And dammit he was young, Sanders. 22 years old. But that kid… you know… could taste the world, every fiber. He was so open to it. I swear nothing’s ever made me feel more… tangibly real… or three-dimensional, than feeling what that kid was feeling. Like we were big, like we could put a dent in things, or like we already were, just by virtue of living and breathing. Christ that kid was something. I wish I could find him—just to know he’s actually of this time, this dimension.
After he said that second “cosmic orgasm” line I began to explore further, if you understand—I went deeper into him, beyond the present and the stars, down to the core, the fractures. Young as he was, he’d had his heart mangled by a girl less than a year before, and he was always thinking too much. Obsessing over the wrong things, like a lot of folks do, but just really neurotically, for how young he was. Always analyzing, scrutinizing himself. Building word mazes, rabbit holes in which to re-hash old anxieties. Couldn’t shut his mind off. There was a weight on him, Sanders, but there he was, laying in a riverbed with some friends, dropping LSD, watching the sky, feeling everything. It was so sad in a way but also so… good. It was good.
I saw into that kid, and I can’t explain it, but I had a feeling then like I’d never quite seen life face to face, and maybe that I’d never really wanted to, like I’d been afraid. But this kid knew something I didn’t, even if he didn’t “know.” This kid was living it. He was on fire with it. Existence might burn him up, so be it. He was going to sing in the flames. I saw this and was overcome by it, Sanders. On the inside of that kid, I started weeping. Bawling like an infant. My weeping seemed to make us more poignantly and intensely the same—everything in that kid was closer to me than I’d ever been to myself. It was almost too actually there to endure, if that makes sense. Here was a person who had a whole world inside him, and it might seem silly, but I’d never grasped that other people could be like that, you know… so intricate, with such depth of joy and suffering, more depth than I myself possessed. In that moment, the kid mattered more to me than I mattered to myself, and I’d never felt that way before. I loved him. That’s the only way I can explain it. I’d felt the kid’s life for all of ten minutes, and I felt an unparalleled, ecstatic love for him that I haven’t known before or since.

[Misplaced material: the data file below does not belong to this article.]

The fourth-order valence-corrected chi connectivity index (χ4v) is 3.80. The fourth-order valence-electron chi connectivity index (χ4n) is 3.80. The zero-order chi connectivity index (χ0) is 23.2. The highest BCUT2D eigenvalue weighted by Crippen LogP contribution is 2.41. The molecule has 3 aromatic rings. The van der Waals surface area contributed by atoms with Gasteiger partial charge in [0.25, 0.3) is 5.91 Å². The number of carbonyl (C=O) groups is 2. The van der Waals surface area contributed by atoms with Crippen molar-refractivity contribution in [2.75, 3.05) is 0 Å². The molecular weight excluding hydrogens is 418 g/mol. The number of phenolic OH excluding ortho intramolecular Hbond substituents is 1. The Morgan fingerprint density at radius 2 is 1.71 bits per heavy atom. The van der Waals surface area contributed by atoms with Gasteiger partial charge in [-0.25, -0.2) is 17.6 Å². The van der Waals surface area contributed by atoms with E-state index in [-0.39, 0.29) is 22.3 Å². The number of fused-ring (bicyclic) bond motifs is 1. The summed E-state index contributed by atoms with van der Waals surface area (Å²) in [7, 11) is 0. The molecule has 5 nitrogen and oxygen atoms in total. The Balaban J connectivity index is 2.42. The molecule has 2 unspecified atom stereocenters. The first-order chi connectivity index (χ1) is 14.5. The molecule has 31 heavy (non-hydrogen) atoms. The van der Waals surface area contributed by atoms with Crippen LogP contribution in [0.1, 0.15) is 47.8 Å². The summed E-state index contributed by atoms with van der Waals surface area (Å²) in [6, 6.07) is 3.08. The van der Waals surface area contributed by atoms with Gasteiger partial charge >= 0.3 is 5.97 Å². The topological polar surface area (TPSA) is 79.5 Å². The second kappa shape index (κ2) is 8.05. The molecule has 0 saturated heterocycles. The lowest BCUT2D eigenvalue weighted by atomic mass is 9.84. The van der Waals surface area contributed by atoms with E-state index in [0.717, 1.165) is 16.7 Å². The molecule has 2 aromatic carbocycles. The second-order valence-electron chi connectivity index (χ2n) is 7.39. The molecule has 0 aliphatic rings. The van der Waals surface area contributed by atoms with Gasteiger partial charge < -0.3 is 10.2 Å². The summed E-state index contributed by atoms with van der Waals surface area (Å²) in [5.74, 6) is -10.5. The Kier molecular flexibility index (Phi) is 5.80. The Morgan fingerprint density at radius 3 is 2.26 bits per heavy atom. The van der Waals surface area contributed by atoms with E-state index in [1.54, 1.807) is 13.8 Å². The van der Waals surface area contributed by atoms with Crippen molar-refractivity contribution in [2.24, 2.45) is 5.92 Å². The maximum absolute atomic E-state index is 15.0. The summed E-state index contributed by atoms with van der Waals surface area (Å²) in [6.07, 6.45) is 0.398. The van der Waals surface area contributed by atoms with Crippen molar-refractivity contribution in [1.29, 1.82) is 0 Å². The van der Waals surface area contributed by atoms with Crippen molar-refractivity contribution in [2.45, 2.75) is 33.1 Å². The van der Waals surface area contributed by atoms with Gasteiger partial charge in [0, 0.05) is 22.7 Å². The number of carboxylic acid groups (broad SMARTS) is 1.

It was so much to process, world-obliterating, almost unbearably so. I felt I was going to be utterly dismantled by the force of those feelings. I felt I was reaching some sort of climax, like maybe I was going to dissolve or finally forget everything forever. I felt the last wisps of self shriveling and falling away. But then I was gone.
Unlike with the beginnings, the ends of these visits always come without warning. It’s just poof, and you’re back where you were.
So one second I’m one with this kid and loving him so hard I’m dematerializing, and the next there I am again, sitting on my couch watching Netflix. Like nothing had happened, as always. But something had happened, Sanders—I wasn’t me anymore. I couldn’t be.
Now, please, you’ve got your interview. Publish it, broadcast it, do what you like, but leave me be. I’m sorry, but I just can’t stand to stare at that fucking perpetual quasi-human grin of yours anymore.
COLONEL SANDERS: It’s just how my face looks.
C.G. KOCH: Yeah, I know, but it’s inappropriate. You should probably do something about it before you do more interviews.
COLONEL SANDERS: Okay, I’ll try.
This story originally appeared in Culture Counter Magazine.